Everywhere you look, Artificial Intelligence (AI) is burrowing deeper into our lives and enterprises. In the overall IT Support Los Angeles Community, we have dealt with basic industrial automation for many years, and now that AI is getting ‘smarter’ all IT support and services providers have to wade conscientiously through the obstacle course of seamlessly integrating these new programs into corporate networks. Even some ‘unsmart’ apps do not play well with networks until the idiosyncrasies are worked out. If you are a small or midsized business incorporating AI into your business, your old run-of-the-mill IT services ‘guy’ will not do – you need to look into Managed IT Services.

What exactly is AI?

In its essence, AI enables machines and programs to learn, finding patterns in data and gaining insights that allow them to do their work faster and more efficiently. AI means different things to different businesses depending on the application, but the basis for all forms of AI is ‘Cognitive Technology’, and these come in a variety of forms.

At its root, cognition means “The mental action or process of acquiring knowledge and understanding through thought, experience and the senses.” As humans, we all do this – we see things, figure things out and apply what we’ve learned to further our short- or long-term goals. Ultimately, everything we learn and apply is related to our survival instinct.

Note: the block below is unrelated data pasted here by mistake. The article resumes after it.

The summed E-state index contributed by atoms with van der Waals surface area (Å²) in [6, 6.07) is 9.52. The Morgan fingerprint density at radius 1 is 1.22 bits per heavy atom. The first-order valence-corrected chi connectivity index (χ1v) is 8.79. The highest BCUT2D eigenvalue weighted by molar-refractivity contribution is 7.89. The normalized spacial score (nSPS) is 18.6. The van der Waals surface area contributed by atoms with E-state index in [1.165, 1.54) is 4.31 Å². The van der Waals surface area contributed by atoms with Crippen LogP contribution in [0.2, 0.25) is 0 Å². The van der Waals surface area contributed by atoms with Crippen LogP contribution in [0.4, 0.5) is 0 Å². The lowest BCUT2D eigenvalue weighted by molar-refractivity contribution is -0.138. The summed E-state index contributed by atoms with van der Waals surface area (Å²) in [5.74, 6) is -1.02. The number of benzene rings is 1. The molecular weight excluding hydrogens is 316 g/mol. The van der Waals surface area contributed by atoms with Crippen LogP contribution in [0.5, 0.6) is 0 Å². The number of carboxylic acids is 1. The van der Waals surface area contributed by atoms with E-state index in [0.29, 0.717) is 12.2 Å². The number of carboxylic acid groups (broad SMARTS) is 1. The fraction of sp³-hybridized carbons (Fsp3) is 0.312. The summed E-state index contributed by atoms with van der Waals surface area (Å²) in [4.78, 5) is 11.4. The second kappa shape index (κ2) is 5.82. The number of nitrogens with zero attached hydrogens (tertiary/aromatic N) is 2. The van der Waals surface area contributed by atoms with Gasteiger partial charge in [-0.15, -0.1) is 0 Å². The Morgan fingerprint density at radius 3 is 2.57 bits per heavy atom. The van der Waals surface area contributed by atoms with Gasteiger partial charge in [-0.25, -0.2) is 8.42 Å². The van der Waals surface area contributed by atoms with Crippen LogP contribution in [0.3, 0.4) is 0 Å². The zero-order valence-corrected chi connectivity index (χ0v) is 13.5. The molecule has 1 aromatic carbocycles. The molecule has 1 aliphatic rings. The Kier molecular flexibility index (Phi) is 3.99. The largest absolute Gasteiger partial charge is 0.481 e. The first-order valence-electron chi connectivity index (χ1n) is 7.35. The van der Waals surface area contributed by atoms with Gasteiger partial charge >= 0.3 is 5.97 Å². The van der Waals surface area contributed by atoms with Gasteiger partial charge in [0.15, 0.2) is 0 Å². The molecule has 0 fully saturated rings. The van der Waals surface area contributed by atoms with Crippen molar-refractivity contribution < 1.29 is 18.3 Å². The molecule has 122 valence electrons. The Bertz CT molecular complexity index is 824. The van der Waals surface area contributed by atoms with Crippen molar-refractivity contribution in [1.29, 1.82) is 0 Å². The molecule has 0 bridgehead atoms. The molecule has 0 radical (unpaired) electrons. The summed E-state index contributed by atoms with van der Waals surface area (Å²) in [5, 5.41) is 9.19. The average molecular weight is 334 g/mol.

In any business environment, an owner or CEO wants to learn how to beat the competition and rise to the top of the industry, and workers want to learn what they need to know to rise in the business hierarchy. In either case, the result keeps food on the table, ensuring our physical survival.

A Harvard Business Review study of 152 cognitive technology projects and found that they all fell into one of three categories:
1) Robotics & Cognitive Automation (71 projects)
Used for automating relatively simple digital and physical tasks. The ‘least smart’ of AI types.